It sounds like the new speaker system is a pretty major change for your church and could significantly affect your sound, potentially much more than what compressor or effect settings you use.  Even if you weren't part of the decision or feel it is 'out of your hands', as Assistant Sound Director these changes will directly affect you, as Sound Director they will be something that you will likely be having to live with, and be responsible for, for some time.  I personally would certainly want to try to learn as much as possible about the new speaker system.  It would be unusual, and expensive, to bring in a "handful of audio analysts" to do a thorough analysis, but a handful of contractors to provide bids or quotes would be pretty common.  So maybe try to find out what is actually happening, how they arrived at this particular solution, what is being provided (not just equipment, but also installation, testing, adjustments, training, documentation, etc.) and what are the expected results.  That may help significantly in considering future plans.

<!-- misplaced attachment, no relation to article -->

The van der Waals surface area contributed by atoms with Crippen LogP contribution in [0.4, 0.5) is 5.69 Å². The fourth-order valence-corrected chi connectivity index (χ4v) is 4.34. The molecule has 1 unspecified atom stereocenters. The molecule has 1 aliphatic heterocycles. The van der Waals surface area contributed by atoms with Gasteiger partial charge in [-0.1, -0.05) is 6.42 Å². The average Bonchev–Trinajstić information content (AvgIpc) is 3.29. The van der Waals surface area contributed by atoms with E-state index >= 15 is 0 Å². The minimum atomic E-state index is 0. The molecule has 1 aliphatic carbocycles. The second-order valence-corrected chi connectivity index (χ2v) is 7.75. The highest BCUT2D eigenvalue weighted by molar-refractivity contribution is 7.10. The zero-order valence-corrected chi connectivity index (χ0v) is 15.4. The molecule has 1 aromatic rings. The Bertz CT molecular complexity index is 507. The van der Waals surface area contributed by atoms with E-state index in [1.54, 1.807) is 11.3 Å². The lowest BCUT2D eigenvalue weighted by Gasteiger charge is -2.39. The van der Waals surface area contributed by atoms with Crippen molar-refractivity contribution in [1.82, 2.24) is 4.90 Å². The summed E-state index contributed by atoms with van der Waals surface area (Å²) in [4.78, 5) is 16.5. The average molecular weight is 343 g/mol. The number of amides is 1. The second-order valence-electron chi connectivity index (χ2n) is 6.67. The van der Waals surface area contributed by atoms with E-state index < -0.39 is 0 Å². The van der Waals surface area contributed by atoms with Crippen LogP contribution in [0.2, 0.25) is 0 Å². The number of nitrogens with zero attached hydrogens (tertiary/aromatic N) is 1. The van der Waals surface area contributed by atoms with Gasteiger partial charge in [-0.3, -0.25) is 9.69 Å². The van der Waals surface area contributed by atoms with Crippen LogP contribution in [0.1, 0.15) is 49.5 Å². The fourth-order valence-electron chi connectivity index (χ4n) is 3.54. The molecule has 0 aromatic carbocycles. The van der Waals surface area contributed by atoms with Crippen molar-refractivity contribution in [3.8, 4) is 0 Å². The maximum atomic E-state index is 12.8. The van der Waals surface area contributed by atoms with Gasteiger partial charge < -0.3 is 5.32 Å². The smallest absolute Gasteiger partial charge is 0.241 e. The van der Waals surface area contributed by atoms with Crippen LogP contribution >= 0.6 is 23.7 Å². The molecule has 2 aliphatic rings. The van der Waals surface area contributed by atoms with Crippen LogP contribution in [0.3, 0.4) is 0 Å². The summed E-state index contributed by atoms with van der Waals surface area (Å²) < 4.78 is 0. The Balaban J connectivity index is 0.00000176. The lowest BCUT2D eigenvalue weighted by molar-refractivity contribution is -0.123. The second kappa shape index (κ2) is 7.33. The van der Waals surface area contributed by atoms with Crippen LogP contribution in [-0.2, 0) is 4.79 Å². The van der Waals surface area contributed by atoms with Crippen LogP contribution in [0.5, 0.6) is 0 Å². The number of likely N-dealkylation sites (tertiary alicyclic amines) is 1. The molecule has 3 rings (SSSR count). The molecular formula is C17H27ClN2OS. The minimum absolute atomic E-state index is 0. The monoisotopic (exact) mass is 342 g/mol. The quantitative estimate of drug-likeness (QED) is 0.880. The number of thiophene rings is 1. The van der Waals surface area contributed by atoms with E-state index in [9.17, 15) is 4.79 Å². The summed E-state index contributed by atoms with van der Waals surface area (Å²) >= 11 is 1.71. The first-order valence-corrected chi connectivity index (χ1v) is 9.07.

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Brad Weber
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Josh Rose

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Re: A couple of questions from a new sound director.
« Reply #15 on: June 17, 2007, 09:27:27 am »

Thanks Brad,

I certainly plan to do so. I have been kept in the information loop, and I will be present when everything is installed, trying to take in as much as I can.
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Re: A couple of questions from a new sound director.
« Reply #15 on: June 17, 2007, 09:27:27 am »